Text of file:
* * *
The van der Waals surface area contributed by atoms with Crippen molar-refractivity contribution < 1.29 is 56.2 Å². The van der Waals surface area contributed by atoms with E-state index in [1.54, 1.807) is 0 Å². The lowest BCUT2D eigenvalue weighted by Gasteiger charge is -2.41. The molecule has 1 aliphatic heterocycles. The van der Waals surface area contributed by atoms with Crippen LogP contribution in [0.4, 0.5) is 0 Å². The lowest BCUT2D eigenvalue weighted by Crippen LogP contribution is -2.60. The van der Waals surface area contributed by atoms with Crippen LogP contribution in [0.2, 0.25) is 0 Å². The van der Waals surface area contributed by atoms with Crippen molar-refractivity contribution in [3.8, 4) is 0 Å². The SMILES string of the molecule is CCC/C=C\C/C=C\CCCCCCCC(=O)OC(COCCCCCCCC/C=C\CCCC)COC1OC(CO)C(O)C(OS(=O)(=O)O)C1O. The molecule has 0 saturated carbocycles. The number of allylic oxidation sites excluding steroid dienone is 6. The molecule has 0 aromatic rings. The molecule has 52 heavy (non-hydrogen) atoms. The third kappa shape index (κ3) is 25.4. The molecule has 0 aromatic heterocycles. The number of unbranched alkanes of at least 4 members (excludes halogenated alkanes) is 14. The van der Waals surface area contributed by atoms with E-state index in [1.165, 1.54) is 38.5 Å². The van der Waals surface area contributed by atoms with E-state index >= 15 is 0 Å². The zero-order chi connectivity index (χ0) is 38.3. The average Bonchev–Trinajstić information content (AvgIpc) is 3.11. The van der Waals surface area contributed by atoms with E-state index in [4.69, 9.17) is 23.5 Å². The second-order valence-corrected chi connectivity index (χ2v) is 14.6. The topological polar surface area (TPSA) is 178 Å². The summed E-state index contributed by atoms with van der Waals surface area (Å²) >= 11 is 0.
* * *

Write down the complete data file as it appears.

The van der Waals surface area contributed by atoms with Crippen molar-refractivity contribution < 1.29 is 56.2 Å². The van der Waals surface area contributed by atoms with E-state index in [1.54, 1.807) is 0 Å². The lowest BCUT2D eigenvalue weighted by Gasteiger charge is -2.41. The molecule has 1 aliphatic heterocycles. The van der Waals surface area contributed by atoms with Crippen LogP contribution in [0.4, 0.5) is 0 Å². The lowest BCUT2D eigenvalue weighted by Crippen LogP contribution is -2.60. The van der Waals surface area contributed by atoms with Crippen LogP contribution in [0.2, 0.25) is 0 Å². The van der Waals surface area contributed by atoms with Crippen molar-refractivity contribution in [3.8, 4) is 0 Å². The SMILES string of the molecule is CCC/C=C\C/C=C\CCCCCCCC(=O)OC(COCCCCCCCC/C=C\CCCC)COC1OC(CO)C(O)C(OS(=O)(=O)O)C1O. The molecule has 0 saturated carbocycles. The number of allylic oxidation sites excluding steroid dienone is 6. The molecule has 0 aromatic rings. The molecule has 52 heavy (non-hydrogen) atoms. The third kappa shape index (κ3) is 25.4. The molecule has 0 aromatic heterocycles. The number of unbranched alkanes of at least 4 members (excludes halogenated alkanes) is 14. The van der Waals surface area contributed by atoms with E-state index in [1.165, 1.54) is 38.5 Å². The van der Waals surface area contributed by atoms with E-state index >= 15 is 0 Å². The zero-order chi connectivity index (χ0) is 38.3. The average Bonchev–Trinajstić information content (AvgIpc) is 3.11. The van der Waals surface area contributed by atoms with E-state index in [4.69, 9.17) is 23.5 Å². The second-order valence-corrected chi connectivity index (χ2v) is 14.6. The topological polar surface area (TPSA) is 178 Å². The summed E-state index contributed by atoms with van der Waals surface area (Å²) >= 11 is 0.